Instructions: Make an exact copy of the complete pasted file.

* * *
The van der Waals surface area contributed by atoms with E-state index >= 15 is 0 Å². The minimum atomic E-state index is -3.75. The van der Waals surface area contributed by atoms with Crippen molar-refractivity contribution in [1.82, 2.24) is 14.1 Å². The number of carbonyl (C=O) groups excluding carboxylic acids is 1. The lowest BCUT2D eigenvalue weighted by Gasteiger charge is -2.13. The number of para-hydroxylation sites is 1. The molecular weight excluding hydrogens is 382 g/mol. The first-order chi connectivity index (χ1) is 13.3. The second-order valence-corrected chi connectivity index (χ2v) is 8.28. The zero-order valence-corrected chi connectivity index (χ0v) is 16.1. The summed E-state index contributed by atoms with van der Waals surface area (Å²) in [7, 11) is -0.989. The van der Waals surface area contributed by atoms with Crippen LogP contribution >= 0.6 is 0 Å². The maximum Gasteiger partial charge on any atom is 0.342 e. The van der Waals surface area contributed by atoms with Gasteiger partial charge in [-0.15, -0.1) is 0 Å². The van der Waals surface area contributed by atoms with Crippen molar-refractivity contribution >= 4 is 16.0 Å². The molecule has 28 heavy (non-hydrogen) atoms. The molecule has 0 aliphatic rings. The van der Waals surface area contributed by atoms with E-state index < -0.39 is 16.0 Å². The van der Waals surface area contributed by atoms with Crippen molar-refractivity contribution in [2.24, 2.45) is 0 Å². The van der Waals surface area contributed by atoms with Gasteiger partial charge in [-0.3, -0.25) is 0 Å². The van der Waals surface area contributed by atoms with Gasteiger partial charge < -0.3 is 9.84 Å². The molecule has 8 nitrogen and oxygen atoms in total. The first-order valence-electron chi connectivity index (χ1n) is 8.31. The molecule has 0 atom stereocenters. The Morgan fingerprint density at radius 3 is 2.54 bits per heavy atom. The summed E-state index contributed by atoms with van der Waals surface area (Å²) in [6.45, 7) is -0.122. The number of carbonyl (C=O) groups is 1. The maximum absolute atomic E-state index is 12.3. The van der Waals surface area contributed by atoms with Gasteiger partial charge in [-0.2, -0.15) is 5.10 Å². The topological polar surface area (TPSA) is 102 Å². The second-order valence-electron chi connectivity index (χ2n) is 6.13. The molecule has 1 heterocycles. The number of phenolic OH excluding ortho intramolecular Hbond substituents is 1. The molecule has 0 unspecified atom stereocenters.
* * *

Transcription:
The van der Waals surface area contributed by atoms with E-state index >= 15 is 0 Å². The minimum atomic E-state index is -3.75. The van der Waals surface area contributed by atoms with Crippen molar-refractivity contribution in [1.82, 2.24) is 14.1 Å². The number of carbonyl (C=O) groups excluding carboxylic acids is 1. The lowest BCUT2D eigenvalue weighted by Gasteiger charge is -2.13. The number of para-hydroxylation sites is 1. The molecular weight excluding hydrogens is 382 g/mol. The first-order chi connectivity index (χ1) is 13.3. The second-order valence-corrected chi connectivity index (χ2v) is 8.28. The zero-order valence-corrected chi connectivity index (χ0v) is 16.1. The summed E-state index contributed by atoms with van der Waals surface area (Å²) in [7, 11) is -0.989. The van der Waals surface area contributed by atoms with Crippen LogP contribution >= 0.6 is 0 Å². The maximum Gasteiger partial charge on any atom is 0.342 e. The van der Waals surface area contributed by atoms with Gasteiger partial charge in [-0.15, -0.1) is 0 Å². The van der Waals surface area contributed by atoms with Crippen molar-refractivity contribution >= 4 is 16.0 Å². The molecule has 28 heavy (non-hydrogen) atoms. The molecule has 0 aliphatic rings. The van der Waals surface area contributed by atoms with E-state index < -0.39 is 16.0 Å². The van der Waals surface area contributed by atoms with Crippen molar-refractivity contribution in [2.24, 2.45) is 0 Å². The van der Waals surface area contributed by atoms with Gasteiger partial charge in [-0.3, -0.25) is 0 Å². The van der Waals surface area contributed by atoms with Gasteiger partial charge < -0.3 is 9.84 Å². The molecule has 8 nitrogen and oxygen atoms in total. The first-order valence-electron chi connectivity index (χ1n) is 8.31. The molecule has 0 atom stereocenters. The Morgan fingerprint density at radius 3 is 2.54 bits per heavy atom. The summed E-state index contributed by atoms with van der Waals surface area (Å²) in [6.45, 7) is -0.122. The number of carbonyl (C=O) groups is 1. The maximum absolute atomic E-state index is 12.3. The van der Waals surface area contributed by atoms with Gasteiger partial charge in [-0.2, -0.15) is 5.10 Å². The topological polar surface area (TPSA) is 102 Å². The second-order valence-electron chi connectivity index (χ2n) is 6.13. The molecule has 1 heterocycles. The number of phenolic OH excluding ortho intramolecular Hbond substituents is 1. The molecule has 0 unspecified atom stereocenters.